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Pronouns Relative.

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Presentation on theme: "Pronouns Relative."— Presentation transcript:

1 Pronouns Relative

2 What is a relative pronoun?
A relative pronoun is a pronoun that introduces a relative clause. It is called a "relative" pronoun because it "relates" to the word that it modifies. A relative clause can also be called an adjective clause that (like an adjective) describes the subject.

3 What do you remember about clauses?
They contain a subject and a verb There are two types, dependent and independent Dependent clauses can’t stand on their own Sooooooo that means that when you use a relative pronoun in a sentence, you have a complex sentence.

4 Relative Pronouns: Who Whom Whose Which That Whoever What Whomever
Whatever Whichever

5 Example: The person who phoned me last night is my teacher.
In the above example, "who“: 1. relates to "person", which it modifies, or describes 2. introduces the relative clause "who phoned me last night"

6 Here are some more examples:
The person that phoned me last night is my teacher. The car which hit me was yellow. The person whom I phoned last night is my teacher. The car which I drive is old. The car that I drive is old. Students whose parents are wealthy pay extra.

7 Watch out though! Some of the words on the relative pronoun list can also act as other types of pronouns. Make sure to look and see how a pronoun is functioning in a sentence before you assume it’s a certain type. Example: Who is going to the store? This who is an interrogative pronoun. The girl who is my friend lives next door. This who is a relative pronoun.

8 When do you use commas? Punctuating adjective clauses can be tricky. For each sentence, you will have to decide if the adjective clause is essential or nonessential and then use commas accordingly.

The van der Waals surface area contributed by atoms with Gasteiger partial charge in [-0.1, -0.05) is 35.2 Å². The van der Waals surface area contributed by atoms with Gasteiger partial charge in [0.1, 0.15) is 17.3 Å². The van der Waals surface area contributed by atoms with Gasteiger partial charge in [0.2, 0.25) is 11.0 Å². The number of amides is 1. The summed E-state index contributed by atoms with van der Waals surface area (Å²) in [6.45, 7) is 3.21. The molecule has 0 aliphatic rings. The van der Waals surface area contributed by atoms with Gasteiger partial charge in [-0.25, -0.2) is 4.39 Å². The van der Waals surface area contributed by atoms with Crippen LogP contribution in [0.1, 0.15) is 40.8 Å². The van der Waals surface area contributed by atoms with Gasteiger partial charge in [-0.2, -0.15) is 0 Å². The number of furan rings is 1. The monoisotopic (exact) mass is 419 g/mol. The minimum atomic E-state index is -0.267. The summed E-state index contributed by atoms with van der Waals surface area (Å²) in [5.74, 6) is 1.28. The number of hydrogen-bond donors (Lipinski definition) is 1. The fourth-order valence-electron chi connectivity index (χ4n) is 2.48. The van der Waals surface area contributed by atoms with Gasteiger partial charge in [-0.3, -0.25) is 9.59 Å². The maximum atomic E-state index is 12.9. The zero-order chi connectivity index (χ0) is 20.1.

9 Essential Clauses Essential clauses do not require commas.
An adjective clause is essential when you need the information it provides. Look at this example: The vegetables that people leave uneaten are often the most nutritious. Vegetables is nonspecific. To know which ones we are talking about, we must have the information in the adjective clause. Thus, the adjective clause is essential and requires no commas.

10 Nonessential Clauses So if we eliminate vegetables and choose a more specific noun instead, the adjective clause becomes nonessential and does require commas to separate it from the rest of the sentence. Read this revision: Broccoli, which people often leave uneaten, is very nutritious.

11 Combine the following simple sentences, using relative pronouns, to create a complex sentence:
I met a man. He had just lost his job. You need something. I will give you that. We got into a train. It was crowded. This is my friend. I was speaking of him. The officer has informed the police. His car was stolen.

12 On your own: Choose five more simple sentence pairs and change them to complex sentences. You may choose any five you like and may work with your table. Remember to use the relative pronouns to begin the adjective clause. When you’re finish, you may do your outside reading.

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